A good night’s sleep definitely improves a 24-hour race. The schedule usually works out nicely, with a 4pm start offering a couple of hours of close-fought track action before the cars get too strung out. Then there’s the 6pm drift to a convivial dinner or barbecue and, around 10pm, the late evening session at one or two of your favourite corners. (Extending into the early hours if the weather is warm, and the refreshments are not.)
Then off to bed, ear-plugs in, with no rush to rise on Sunday as (aside from the ebb and flow of various heroic sporting challenges) nothing much happens until the chequered flag is unfurled. Only the most ardent 24hr fan would complain about having to witness the finish from a sofa in front of the TV highlights, a few days after the race.
I offer the above mainly as explanation for our absence from McLaren GT’s hospitality unit on Sunday at the Spa 24 Hours, having thoroughly indulged ourselves there on Friday and Saturday.
Not that we needed much of an excuse, although our McLaren hosts gamely stayed the course to cheer in a single 12C GT3 finisher from the six that started. Shocking luck, and the sort of performance that guarantees one of those weary ‘that’s racing’ shrugs from team principals… at least in public. The language may have been a little richer behind closed doors.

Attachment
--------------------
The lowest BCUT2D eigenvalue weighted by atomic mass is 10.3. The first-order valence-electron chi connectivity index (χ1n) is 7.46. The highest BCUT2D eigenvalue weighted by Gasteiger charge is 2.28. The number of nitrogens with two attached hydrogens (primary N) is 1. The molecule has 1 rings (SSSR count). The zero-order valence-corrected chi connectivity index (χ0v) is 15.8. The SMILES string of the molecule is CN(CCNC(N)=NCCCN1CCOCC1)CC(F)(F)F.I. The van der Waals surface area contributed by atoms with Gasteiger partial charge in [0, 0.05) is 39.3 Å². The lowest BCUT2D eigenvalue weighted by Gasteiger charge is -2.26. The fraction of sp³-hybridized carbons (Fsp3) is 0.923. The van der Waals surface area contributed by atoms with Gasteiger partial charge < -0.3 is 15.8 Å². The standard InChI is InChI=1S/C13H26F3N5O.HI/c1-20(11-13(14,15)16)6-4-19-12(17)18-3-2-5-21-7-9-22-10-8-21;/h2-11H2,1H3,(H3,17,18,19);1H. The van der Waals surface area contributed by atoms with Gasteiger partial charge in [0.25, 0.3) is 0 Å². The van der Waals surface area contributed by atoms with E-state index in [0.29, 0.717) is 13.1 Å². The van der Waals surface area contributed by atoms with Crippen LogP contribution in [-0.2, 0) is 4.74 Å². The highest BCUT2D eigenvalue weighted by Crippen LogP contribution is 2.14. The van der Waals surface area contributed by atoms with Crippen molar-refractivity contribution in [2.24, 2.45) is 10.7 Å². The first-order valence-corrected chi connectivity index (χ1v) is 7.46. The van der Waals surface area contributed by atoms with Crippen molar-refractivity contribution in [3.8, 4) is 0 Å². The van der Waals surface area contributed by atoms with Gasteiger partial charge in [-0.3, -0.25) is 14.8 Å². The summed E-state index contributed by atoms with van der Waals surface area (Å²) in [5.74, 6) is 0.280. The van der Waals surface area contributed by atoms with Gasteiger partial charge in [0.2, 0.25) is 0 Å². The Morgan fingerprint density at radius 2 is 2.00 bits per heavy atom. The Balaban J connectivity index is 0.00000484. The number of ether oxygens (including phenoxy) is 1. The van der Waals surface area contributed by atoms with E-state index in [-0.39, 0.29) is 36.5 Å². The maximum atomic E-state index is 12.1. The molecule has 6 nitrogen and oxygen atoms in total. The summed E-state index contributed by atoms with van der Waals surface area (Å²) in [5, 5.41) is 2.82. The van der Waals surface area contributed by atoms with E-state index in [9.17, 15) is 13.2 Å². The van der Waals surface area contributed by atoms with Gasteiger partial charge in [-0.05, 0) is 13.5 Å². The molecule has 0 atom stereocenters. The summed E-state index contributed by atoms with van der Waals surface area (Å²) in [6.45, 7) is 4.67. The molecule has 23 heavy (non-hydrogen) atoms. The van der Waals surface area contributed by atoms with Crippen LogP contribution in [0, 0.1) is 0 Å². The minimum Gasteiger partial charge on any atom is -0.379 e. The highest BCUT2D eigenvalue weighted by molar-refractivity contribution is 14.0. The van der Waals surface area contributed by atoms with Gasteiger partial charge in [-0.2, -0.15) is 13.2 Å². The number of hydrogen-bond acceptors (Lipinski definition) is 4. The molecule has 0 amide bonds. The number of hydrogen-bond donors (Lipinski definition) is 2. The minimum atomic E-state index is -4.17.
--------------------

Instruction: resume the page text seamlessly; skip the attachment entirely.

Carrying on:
We can’t say, because we didn’t stay to ear-wig. Because instead of diving headlong again into the McLaren GT ‘all day buffet’ we headed off for a look at the infamous old Masta Kink, and a little exploration of those parts of the Ardennes Forest that are local to the legendary circuit. Our ride? The four-wheeled phenomenon that’s also known as the 650S Spider, and a close relation of the 12C GT3 racing cars that McLaren GT (McLaren Automotive’s motorsport arm) goes out of its way to support.
Our weekend road-trip was never going to offer the chance than to do more than scratch the surface of the 650S’s absolute performance and anyway, GRR has trumpeted the dynamic attributes of the marvellous McLaren several times already. But it was a genuine opportunity to experience the more practical benefits of 650S ownership, which we discovered are manifold and delivered as an almost casual aside to its flabbergasting propensity to break the laws of physics. (And, er… of nations.)